On February 13, São Paulo state authorities decided to move against the PCC (The First Command of the Capital)—Brazil’s most powerful and arguably deadliest drug gang. Twenty-two jailed leaders of the group—including kingpin Marcos “Marcola” Camacho—were transferred to maximum security federal prisons around the country, moving them away from the notorious Presidente Venceslau penitentiary in São Paulo state. This is the boldest move against what is an ever-growing criminal organization since 2006—when a confrontation between police and the gang sparked a running battle on the streets of São Paulo.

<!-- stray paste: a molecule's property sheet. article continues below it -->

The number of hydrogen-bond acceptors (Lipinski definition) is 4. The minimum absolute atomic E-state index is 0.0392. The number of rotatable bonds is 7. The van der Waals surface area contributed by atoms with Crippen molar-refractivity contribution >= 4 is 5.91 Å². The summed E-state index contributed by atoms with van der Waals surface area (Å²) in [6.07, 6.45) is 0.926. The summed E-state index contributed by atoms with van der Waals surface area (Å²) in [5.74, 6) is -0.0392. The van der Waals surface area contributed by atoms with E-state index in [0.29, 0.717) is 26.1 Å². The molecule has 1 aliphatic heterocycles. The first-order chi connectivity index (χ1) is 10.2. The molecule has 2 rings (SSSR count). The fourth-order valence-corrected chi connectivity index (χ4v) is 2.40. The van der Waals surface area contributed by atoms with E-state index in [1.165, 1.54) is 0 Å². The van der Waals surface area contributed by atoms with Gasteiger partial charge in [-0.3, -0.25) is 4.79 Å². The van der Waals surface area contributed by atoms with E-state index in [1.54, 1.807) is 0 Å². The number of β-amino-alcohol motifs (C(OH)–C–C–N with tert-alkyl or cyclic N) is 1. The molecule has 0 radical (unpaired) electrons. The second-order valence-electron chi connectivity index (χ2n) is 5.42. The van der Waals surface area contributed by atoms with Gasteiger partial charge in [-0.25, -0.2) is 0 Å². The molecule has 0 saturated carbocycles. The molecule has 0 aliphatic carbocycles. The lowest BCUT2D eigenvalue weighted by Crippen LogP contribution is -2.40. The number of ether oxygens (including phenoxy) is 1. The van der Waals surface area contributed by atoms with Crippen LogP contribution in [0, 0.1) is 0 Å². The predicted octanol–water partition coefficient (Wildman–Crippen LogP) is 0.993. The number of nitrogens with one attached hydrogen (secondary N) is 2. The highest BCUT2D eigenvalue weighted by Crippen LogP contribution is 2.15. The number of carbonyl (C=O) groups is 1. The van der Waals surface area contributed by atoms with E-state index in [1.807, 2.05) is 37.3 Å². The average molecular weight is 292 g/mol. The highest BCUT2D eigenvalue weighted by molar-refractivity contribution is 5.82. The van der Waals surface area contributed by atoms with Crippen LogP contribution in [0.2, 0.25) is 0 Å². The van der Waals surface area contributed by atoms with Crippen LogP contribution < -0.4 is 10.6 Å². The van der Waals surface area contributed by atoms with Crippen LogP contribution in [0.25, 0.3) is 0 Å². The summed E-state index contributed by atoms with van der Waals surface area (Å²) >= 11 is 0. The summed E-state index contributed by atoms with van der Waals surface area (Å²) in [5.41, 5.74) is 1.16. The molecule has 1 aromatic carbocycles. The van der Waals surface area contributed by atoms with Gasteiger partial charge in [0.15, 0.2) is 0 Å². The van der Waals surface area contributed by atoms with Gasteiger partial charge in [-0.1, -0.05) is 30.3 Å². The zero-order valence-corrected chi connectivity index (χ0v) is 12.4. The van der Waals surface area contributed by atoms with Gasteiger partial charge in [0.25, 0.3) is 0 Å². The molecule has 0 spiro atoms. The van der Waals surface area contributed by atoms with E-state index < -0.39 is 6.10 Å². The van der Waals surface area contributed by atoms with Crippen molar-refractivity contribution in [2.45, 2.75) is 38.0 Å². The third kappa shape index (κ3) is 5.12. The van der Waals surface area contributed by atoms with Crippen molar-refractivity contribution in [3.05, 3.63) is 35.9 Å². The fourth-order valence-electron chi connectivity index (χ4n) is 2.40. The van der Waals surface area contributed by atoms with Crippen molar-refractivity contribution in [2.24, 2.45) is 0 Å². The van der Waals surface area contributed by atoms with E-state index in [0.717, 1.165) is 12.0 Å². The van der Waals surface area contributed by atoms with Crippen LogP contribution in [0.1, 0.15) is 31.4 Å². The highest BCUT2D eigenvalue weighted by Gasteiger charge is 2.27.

Over the years, authorities have been reluctant to remove PCC leaders from the state, fearing violent retribution from the gang. But experts suggest the group’s rapid expansion can partly be put down to the fact many of its imprisoned leaders have been kept together in São Paulo for so long. Twenty-six years after its foundation, the PCC is now among the biggest organized crime gangs in South America, with a stake in all the major drug routes in and out of Brazil.